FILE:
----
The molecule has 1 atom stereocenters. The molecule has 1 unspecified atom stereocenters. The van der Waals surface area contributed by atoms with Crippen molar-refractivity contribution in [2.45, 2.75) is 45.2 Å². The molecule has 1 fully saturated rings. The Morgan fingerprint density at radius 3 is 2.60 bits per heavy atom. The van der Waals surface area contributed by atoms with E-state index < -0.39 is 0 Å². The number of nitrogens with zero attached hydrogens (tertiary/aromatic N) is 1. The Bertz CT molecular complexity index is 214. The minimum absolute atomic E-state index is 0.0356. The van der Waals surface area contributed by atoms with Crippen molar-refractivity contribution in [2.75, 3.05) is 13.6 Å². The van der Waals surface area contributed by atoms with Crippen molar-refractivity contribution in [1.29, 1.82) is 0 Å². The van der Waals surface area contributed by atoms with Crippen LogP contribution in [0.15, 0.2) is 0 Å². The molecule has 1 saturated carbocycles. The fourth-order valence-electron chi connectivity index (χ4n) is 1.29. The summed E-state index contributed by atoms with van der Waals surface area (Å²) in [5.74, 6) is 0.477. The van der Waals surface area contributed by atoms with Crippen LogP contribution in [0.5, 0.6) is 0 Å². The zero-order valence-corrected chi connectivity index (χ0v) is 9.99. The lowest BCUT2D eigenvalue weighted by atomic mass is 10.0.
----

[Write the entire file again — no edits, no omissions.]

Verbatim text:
The molecule has 1 atom stereocenters. The molecule has 1 unspecified atom stereocenters. The van der Waals surface area contributed by atoms with Crippen molar-refractivity contribution in [2.45, 2.75) is 45.2 Å². The molecule has 1 fully saturated rings. The Morgan fingerprint density at radius 3 is 2.60 bits per heavy atom. The van der Waals surface area contributed by atoms with E-state index < -0.39 is 0 Å². The number of nitrogens with zero attached hydrogens (tertiary/aromatic N) is 1. The Bertz CT molecular complexity index is 214. The minimum absolute atomic E-state index is 0.0356. The van der Waals surface area contributed by atoms with Crippen molar-refractivity contribution in [2.75, 3.05) is 13.6 Å². The van der Waals surface area contributed by atoms with Crippen molar-refractivity contribution in [1.29, 1.82) is 0 Å². The van der Waals surface area contributed by atoms with Crippen LogP contribution in [0.15, 0.2) is 0 Å². The molecule has 1 saturated carbocycles. The fourth-order valence-electron chi connectivity index (χ4n) is 1.29. The summed E-state index contributed by atoms with van der Waals surface area (Å²) in [5.74, 6) is 0.477. The van der Waals surface area contributed by atoms with Crippen LogP contribution in [0.5, 0.6) is 0 Å². The zero-order valence-corrected chi connectivity index (χ0v) is 9.99. The lowest BCUT2D eigenvalue weighted by atomic mass is 10.0.